Yes, there was a wikilivres project in Canada (pma +50) but it fizzled out.
There have also been attempts to have a local EDP or “fair use” of the
lesser term, but that would be up to the local wikisource community.
(English has resisted this)
Other institutions have transcription efforts not constrained by commons
copyright rules. For example, transcribed si.org
Sorry about that
On Wed, Jun 1, 2022 at 10:05 AM Julius Hamilton <juliushamilton100(a)gmail.com>
From what I understand WikiSource’s servers are located in the US and must
therefore follow US Copyright.
I would like a much deeper understanding of how copyright is upheld online
since it’s so easy to access “foreign” websites, of course.
I would like to upload a book - Finnegans Wake by James Joyce - to
WikiSource. It’s out of copyright in Europe but on the US, because they
have different copyright lengths.
If we assume US copyright law applying to servers physically located in
the US, that much makes sense. But is there a law that people in the US
cannot access those same materials on foreign servers where they are not
copyrighted? If that’s actually a law, how do they enforce that? They would
need to stick up some kind of internet barrier, internet censorship. Is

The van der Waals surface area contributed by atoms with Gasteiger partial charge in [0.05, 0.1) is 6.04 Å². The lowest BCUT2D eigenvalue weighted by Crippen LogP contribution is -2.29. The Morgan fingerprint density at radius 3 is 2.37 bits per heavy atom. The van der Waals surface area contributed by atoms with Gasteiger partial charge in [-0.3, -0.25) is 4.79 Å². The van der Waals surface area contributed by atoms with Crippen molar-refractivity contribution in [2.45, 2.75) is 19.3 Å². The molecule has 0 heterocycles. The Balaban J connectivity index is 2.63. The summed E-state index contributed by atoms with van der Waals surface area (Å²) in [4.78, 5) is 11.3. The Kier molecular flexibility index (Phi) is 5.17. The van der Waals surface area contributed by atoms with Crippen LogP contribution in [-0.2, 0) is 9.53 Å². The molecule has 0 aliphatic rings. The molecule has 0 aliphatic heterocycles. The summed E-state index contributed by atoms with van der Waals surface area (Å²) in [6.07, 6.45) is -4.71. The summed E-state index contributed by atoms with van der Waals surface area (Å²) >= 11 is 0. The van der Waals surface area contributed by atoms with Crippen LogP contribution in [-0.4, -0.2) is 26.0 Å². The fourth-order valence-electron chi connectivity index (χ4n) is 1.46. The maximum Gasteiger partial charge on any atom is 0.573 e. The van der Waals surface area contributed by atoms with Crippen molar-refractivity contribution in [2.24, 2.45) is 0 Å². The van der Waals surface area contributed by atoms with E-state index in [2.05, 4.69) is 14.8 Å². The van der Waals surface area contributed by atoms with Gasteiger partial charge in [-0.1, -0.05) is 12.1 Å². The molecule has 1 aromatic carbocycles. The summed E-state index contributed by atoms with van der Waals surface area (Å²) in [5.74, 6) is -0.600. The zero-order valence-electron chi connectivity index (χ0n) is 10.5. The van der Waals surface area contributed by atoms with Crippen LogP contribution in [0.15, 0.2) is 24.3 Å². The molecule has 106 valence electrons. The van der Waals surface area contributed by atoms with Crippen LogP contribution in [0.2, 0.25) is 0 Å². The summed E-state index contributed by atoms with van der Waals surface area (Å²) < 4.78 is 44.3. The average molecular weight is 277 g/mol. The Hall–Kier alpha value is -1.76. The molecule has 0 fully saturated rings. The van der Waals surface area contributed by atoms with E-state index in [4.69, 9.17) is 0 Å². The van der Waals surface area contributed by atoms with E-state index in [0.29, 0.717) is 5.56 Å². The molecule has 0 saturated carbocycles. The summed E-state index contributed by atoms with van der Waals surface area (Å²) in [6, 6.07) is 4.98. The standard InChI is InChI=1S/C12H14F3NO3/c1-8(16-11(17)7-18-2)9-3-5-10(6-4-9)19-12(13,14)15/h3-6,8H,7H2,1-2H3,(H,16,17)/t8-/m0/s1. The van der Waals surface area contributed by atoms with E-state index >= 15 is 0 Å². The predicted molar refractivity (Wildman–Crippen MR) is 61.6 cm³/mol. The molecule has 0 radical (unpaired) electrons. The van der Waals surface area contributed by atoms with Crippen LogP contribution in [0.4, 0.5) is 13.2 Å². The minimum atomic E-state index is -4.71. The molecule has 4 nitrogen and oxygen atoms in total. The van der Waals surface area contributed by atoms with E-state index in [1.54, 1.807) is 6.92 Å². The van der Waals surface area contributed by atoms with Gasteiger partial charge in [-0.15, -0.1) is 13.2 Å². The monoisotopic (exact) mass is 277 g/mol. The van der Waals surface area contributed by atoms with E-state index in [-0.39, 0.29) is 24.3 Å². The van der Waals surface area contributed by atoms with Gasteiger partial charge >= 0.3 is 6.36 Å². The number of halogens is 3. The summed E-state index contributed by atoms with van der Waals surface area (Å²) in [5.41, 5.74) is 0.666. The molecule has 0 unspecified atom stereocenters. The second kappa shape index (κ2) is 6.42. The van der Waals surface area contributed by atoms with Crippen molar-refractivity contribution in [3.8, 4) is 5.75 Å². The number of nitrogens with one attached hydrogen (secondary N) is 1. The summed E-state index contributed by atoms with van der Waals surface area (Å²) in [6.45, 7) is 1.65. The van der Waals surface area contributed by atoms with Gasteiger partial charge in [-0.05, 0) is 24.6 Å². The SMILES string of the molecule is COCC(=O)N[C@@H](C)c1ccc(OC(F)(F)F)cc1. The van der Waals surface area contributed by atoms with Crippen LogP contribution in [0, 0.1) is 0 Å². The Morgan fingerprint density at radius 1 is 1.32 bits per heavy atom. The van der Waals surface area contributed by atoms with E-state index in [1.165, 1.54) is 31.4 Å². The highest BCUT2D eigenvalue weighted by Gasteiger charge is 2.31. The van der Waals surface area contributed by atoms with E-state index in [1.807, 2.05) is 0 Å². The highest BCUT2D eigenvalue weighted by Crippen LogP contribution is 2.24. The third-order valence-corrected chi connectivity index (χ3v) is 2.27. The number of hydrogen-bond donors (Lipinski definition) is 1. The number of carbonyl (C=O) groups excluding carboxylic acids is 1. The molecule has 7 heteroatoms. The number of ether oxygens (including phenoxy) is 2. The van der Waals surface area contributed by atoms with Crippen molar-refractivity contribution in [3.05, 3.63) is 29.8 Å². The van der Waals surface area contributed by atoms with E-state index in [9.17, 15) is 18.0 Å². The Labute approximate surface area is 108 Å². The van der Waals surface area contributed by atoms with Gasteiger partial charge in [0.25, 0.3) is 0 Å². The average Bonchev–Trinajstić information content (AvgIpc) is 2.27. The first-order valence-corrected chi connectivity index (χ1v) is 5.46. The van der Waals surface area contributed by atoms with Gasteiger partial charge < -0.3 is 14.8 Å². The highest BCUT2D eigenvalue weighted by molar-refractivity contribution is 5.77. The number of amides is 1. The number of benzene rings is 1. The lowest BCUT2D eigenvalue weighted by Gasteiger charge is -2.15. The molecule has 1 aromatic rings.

that legal? How could they achieve it? Wouldn’t they basically have to get
internet service providers to block a certain domain or something? So… the
government would say, “We heard foreign site X is serving copyrighted
material to American citizens; block that site for all Americans”? And then
the foreign site would respond (to get unblocked) by checking the location
of whoever’s requesting their webpage and probably specifically limit
content depending on region, to comply with the government? (In which case
the user could use a VPN.)
What about where a company is registered?
Can Wikisource.de - if it’s actually hosted in Germany - host Finnegans
Wake even if Wikisource is perhaps trademarked in the US or something?
Does the law work that way, that a company registered in one country is
responsible for complying with copyright law internationally? (I assume so,
it sounds likely).
Anyway: if we cannot host Finnegans Wake on Wikisource.de, is there any
good workaround? Wikipedia is a very international phenomenon, it would be
too bad if it only were ruled by American law. Can’t we create a German
subsidiary legal entity for it or something?
Thanks very much,
Wikisource-l mailing list -- wikisource-l(a)lists.wikimedia.org
To unsubscribe send an email to wikisource-l-leave(a)lists.wikimedia.org